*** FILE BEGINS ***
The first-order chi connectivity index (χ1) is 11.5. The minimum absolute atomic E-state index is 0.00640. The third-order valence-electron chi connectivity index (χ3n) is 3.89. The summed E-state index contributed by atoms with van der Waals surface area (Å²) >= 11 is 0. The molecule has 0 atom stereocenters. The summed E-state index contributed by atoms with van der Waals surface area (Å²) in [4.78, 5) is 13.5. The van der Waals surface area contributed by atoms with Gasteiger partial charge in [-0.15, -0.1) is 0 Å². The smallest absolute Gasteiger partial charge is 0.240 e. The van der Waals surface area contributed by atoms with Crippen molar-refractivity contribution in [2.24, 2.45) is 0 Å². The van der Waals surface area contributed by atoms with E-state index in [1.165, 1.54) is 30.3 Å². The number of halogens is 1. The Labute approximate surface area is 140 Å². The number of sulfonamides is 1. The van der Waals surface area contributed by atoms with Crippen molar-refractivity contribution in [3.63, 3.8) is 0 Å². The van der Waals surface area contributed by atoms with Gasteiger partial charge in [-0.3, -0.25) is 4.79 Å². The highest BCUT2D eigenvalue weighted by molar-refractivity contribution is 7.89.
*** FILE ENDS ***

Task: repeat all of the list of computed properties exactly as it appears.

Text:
The first-order chi connectivity index (χ1) is 11.5. The minimum absolute atomic E-state index is 0.00640. The third-order valence-electron chi connectivity index (χ3n) is 3.89. The summed E-state index contributed by atoms with van der Waals surface area (Å²) >= 11 is 0. The molecule has 0 atom stereocenters. The summed E-state index contributed by atoms with van der Waals surface area (Å²) in [4.78, 5) is 13.5. The van der Waals surface area contributed by atoms with Gasteiger partial charge in [-0.15, -0.1) is 0 Å². The smallest absolute Gasteiger partial charge is 0.240 e. The van der Waals surface area contributed by atoms with Crippen molar-refractivity contribution in [2.24, 2.45) is 0 Å². The van der Waals surface area contributed by atoms with E-state index in [1.165, 1.54) is 30.3 Å². The number of halogens is 1. The Labute approximate surface area is 140 Å². The number of sulfonamides is 1. The van der Waals surface area contributed by atoms with Crippen molar-refractivity contribution in [3.63, 3.8) is 0 Å². The van der Waals surface area contributed by atoms with Gasteiger partial charge in [-0.3, -0.25) is 4.79 Å². The highest BCUT2D eigenvalue weighted by molar-refractivity contribution is 7.89.